The United States National Highway Traffic Safety Administration has closed its probe into fire risks in 2.7 million older Jeep vehicles. The closure of the probe effectively ended a rare public standoff between US regulators and the carmaker over whether a safety recall is justified.
In spring 2013, NHTSA asked Chrysler to recall 1992-2004 Jeep Grand Cherokees and the 2002-2007 Jeep Libertys, saying the vehicles have an increased risk of catching fire since their gasoline tanks were mounted behind the rear axle.
Chrysler, however, refused to recall the vehicles in June, reversed itself weeks later and agreed to install trailer hitches on some of the vehicles for additional crash protection. NHTSA said in a statement that it had "no reservations" about Chrysler's plans, despite the carmaker’s admission that a trailer hitch would not protect against the high-speed, high-impact crashes that usually result to fires.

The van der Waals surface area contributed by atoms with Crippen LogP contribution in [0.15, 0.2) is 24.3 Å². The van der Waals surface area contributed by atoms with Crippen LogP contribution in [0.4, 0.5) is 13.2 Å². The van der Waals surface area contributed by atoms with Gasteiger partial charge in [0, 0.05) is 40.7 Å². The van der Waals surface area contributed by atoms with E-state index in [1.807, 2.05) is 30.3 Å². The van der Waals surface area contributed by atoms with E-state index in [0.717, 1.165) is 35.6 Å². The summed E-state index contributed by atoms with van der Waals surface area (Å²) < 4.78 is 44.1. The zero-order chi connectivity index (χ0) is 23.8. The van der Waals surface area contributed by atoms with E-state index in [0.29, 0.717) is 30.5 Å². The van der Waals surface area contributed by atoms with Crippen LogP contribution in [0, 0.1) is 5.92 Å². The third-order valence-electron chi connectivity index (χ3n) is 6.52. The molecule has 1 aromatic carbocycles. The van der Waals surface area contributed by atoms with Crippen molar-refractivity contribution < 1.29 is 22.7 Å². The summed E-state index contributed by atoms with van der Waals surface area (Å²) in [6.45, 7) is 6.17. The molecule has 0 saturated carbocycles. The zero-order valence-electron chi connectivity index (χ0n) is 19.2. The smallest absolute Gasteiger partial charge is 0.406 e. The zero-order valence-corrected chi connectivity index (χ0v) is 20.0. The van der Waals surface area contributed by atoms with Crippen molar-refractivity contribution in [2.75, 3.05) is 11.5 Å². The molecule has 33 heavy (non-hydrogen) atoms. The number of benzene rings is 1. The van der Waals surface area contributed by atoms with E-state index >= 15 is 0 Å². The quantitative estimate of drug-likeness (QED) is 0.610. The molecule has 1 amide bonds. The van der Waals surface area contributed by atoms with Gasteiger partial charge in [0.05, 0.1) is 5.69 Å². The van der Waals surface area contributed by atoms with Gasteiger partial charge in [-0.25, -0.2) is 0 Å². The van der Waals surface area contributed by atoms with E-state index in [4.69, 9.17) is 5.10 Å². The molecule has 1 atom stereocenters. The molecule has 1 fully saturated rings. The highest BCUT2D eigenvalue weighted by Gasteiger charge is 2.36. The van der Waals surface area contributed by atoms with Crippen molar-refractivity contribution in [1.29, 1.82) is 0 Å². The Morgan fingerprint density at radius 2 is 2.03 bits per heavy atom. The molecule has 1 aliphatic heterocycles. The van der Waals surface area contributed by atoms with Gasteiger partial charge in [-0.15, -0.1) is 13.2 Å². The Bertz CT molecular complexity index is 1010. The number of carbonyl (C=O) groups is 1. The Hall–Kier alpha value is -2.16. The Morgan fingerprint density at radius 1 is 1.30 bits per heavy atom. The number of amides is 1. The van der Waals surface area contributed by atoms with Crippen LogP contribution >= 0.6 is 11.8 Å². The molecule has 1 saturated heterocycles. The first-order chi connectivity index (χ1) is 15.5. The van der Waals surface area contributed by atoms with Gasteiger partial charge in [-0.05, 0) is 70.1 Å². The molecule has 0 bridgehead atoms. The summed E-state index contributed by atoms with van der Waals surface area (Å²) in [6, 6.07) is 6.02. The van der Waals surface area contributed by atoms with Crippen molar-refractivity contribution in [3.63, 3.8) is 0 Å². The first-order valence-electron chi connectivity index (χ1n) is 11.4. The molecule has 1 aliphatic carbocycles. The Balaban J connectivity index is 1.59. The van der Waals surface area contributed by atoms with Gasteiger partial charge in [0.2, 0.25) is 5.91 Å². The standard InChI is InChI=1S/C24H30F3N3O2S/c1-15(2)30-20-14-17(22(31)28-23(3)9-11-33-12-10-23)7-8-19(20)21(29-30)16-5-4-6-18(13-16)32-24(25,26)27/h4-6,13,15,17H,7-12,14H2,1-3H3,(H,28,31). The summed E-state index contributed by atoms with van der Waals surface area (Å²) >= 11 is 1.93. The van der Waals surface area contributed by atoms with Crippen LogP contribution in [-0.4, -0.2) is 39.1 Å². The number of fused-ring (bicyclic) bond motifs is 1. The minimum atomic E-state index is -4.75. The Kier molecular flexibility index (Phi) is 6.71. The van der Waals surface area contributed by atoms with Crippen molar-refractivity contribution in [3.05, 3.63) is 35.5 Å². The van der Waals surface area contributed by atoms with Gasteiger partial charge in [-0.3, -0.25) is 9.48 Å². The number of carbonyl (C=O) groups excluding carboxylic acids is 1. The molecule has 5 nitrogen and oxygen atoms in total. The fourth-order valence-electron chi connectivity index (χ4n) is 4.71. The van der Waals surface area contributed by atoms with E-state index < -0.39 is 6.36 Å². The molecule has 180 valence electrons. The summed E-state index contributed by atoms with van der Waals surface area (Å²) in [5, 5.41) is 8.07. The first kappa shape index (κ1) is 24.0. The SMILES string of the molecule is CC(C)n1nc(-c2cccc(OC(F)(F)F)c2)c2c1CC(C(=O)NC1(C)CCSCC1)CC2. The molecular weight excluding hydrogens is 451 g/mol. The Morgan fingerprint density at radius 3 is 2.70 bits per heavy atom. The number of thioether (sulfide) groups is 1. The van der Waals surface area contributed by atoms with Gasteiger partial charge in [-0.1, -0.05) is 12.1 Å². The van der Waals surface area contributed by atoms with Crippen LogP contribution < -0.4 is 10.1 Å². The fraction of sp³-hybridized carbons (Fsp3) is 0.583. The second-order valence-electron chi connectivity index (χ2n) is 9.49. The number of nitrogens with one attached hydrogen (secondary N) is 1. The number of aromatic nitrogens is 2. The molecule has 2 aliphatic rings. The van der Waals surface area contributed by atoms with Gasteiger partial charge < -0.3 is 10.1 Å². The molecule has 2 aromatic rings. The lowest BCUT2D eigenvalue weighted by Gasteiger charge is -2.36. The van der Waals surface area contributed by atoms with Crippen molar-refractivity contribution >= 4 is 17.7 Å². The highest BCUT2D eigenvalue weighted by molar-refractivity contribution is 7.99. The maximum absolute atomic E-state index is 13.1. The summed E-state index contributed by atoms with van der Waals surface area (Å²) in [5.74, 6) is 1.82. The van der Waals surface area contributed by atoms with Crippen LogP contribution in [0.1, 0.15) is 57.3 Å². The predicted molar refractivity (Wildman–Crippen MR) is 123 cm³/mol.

"Throughout this process, the agency has been in close communication with Chrysler and has no reservations at this time with their announced actions to move forward,” NHTSA said, adding that consumers should have their vehicles serviced promptly once they receive final notification from Chrysler. The regulator said that it will continue to monitor consumer outreach as the recall process continues.
NHTSA also said it will formally conclude its probe "in the coming weeks" by publishing a final analysis of the Jeep vehicles. Chrysler has insisted that the SUVs in question complied with all safety standards when they were sold, and that the decision to install the fuel tank behind the rear axle is not a defect that justifies a recall. "Chrysler Group commends the National Highway Traffic Safety Administration for the diligence demonstrated over the course of this investigation," the carmaker said in a statement.